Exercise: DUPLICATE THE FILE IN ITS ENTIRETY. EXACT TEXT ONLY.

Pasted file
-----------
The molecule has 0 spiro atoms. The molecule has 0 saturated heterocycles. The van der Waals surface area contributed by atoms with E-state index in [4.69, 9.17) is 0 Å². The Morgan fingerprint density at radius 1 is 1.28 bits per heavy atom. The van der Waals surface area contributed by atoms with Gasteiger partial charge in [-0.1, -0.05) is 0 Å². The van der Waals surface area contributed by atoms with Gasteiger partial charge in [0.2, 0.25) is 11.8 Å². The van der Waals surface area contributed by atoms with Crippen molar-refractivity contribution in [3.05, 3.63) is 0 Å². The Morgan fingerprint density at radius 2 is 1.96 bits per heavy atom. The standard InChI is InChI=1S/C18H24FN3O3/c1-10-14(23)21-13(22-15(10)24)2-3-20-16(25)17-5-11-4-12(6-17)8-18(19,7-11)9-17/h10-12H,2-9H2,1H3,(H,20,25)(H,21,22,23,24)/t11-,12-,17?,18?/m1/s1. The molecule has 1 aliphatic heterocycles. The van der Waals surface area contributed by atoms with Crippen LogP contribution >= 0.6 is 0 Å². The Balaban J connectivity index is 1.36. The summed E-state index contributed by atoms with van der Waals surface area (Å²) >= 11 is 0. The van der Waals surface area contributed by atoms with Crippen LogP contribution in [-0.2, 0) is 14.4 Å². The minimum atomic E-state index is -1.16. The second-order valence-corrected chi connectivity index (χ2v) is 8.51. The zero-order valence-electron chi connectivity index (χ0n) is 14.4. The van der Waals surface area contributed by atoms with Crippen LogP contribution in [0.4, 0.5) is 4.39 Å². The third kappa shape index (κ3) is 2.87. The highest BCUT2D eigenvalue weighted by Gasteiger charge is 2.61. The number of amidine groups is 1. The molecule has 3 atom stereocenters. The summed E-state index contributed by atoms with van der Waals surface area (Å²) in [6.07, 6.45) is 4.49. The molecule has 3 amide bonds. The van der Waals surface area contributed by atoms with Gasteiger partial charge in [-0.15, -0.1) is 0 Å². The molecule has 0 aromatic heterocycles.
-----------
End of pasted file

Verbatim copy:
The molecule has 0 spiro atoms. The molecule has 0 saturated heterocycles. The van der Waals surface area contributed by atoms with E-state index in [4.69, 9.17) is 0 Å². The Morgan fingerprint density at radius 1 is 1.28 bits per heavy atom. The van der Waals surface area contributed by atoms with Gasteiger partial charge in [-0.1, -0.05) is 0 Å². The van der Waals surface area contributed by atoms with Gasteiger partial charge in [0.2, 0.25) is 11.8 Å². The van der Waals surface area contributed by atoms with Crippen molar-refractivity contribution in [3.05, 3.63) is 0 Å². The Morgan fingerprint density at radius 2 is 1.96 bits per heavy atom. The standard InChI is InChI=1S/C18H24FN3O3/c1-10-14(23)21-13(22-15(10)24)2-3-20-16(25)17-5-11-4-12(6-17)8-18(19,7-11)9-17/h10-12H,2-9H2,1H3,(H,20,25)(H,21,22,23,24)/t11-,12-,17?,18?/m1/s1. The molecule has 1 aliphatic heterocycles. The van der Waals surface area contributed by atoms with Crippen LogP contribution >= 0.6 is 0 Å². The Balaban J connectivity index is 1.36. The summed E-state index contributed by atoms with van der Waals surface area (Å²) >= 11 is 0. The van der Waals surface area contributed by atoms with Crippen LogP contribution in [-0.2, 0) is 14.4 Å². The minimum atomic E-state index is -1.16. The second-order valence-corrected chi connectivity index (χ2v) is 8.51. The zero-order valence-electron chi connectivity index (χ0n) is 14.4. The van der Waals surface area contributed by atoms with Crippen LogP contribution in [0.4, 0.5) is 4.39 Å². The third kappa shape index (κ3) is 2.87. The highest BCUT2D eigenvalue weighted by Gasteiger charge is 2.61. The number of amidine groups is 1. The molecule has 3 atom stereocenters. The summed E-state index contributed by atoms with van der Waals surface area (Å²) in [6.07, 6.45) is 4.49. The molecule has 3 amide bonds. The van der Waals surface area contributed by atoms with Gasteiger partial charge in [-0.15, -0.1) is 0 Å². The molecule has 0 aromatic heterocycles.